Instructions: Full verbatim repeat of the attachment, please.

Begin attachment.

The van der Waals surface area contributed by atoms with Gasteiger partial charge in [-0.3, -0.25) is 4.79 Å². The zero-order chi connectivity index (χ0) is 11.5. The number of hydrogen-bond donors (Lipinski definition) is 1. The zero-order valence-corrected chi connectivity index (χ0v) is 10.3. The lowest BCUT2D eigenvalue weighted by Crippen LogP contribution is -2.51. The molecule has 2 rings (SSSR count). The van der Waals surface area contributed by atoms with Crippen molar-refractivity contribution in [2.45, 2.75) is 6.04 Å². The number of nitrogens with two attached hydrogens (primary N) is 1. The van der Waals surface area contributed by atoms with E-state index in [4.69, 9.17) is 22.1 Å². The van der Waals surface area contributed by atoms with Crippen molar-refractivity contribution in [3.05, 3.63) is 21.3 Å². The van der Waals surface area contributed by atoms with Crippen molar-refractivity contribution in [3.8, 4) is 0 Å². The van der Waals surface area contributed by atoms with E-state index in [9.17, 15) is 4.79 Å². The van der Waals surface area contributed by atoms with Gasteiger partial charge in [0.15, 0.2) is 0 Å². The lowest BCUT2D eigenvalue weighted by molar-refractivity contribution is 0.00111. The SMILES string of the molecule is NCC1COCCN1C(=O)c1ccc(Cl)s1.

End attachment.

The van der Waals surface area contributed by atoms with Gasteiger partial charge in [-0.3, -0.25) is 4.79 Å². The zero-order chi connectivity index (χ0) is 11.5. The number of hydrogen-bond donors (Lipinski definition) is 1. The zero-order valence-corrected chi connectivity index (χ0v) is 10.3. The lowest BCUT2D eigenvalue weighted by Crippen LogP contribution is -2.51. The molecule has 2 rings (SSSR count). The van der Waals surface area contributed by atoms with Crippen molar-refractivity contribution in [2.45, 2.75) is 6.04 Å². The number of nitrogens with two attached hydrogens (primary N) is 1. The van der Waals surface area contributed by atoms with E-state index in [4.69, 9.17) is 22.1 Å². The van der Waals surface area contributed by atoms with Crippen molar-refractivity contribution in [3.05, 3.63) is 21.3 Å². The van der Waals surface area contributed by atoms with Crippen molar-refractivity contribution in [3.8, 4) is 0 Å². The van der Waals surface area contributed by atoms with E-state index in [9.17, 15) is 4.79 Å². The van der Waals surface area contributed by atoms with Gasteiger partial charge in [0.15, 0.2) is 0 Å². The lowest BCUT2D eigenvalue weighted by molar-refractivity contribution is 0.00111. The SMILES string of the molecule is NCC1COCCN1C(=O)c1ccc(Cl)s1.